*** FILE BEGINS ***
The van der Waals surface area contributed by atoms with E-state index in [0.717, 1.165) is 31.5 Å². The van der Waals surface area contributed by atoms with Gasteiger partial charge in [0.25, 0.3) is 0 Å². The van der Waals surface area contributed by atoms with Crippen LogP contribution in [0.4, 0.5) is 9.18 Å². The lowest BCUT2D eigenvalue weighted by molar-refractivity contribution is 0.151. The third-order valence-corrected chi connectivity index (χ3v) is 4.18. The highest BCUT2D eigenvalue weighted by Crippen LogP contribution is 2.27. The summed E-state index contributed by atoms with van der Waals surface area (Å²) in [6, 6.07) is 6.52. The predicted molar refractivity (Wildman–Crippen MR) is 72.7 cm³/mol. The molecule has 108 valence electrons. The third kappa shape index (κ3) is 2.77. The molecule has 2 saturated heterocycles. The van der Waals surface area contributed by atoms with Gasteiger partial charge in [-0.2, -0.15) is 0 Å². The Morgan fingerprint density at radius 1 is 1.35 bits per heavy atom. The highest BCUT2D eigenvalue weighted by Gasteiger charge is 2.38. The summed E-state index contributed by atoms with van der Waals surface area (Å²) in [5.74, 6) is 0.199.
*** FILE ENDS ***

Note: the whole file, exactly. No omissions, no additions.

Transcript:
The van der Waals surface area contributed by atoms with E-state index in [0.717, 1.165) is 31.5 Å². The van der Waals surface area contributed by atoms with Gasteiger partial charge in [0.25, 0.3) is 0 Å². The van der Waals surface area contributed by atoms with Crippen LogP contribution in [0.4, 0.5) is 9.18 Å². The lowest BCUT2D eigenvalue weighted by molar-refractivity contribution is 0.151. The third-order valence-corrected chi connectivity index (χ3v) is 4.18. The highest BCUT2D eigenvalue weighted by Crippen LogP contribution is 2.27. The summed E-state index contributed by atoms with van der Waals surface area (Å²) in [6, 6.07) is 6.52. The predicted molar refractivity (Wildman–Crippen MR) is 72.7 cm³/mol. The molecule has 108 valence electrons. The third kappa shape index (κ3) is 2.77. The molecule has 2 saturated heterocycles. The van der Waals surface area contributed by atoms with Gasteiger partial charge in [-0.2, -0.15) is 0 Å². The Morgan fingerprint density at radius 1 is 1.35 bits per heavy atom. The highest BCUT2D eigenvalue weighted by Gasteiger charge is 2.38. The summed E-state index contributed by atoms with van der Waals surface area (Å²) in [5.74, 6) is 0.199.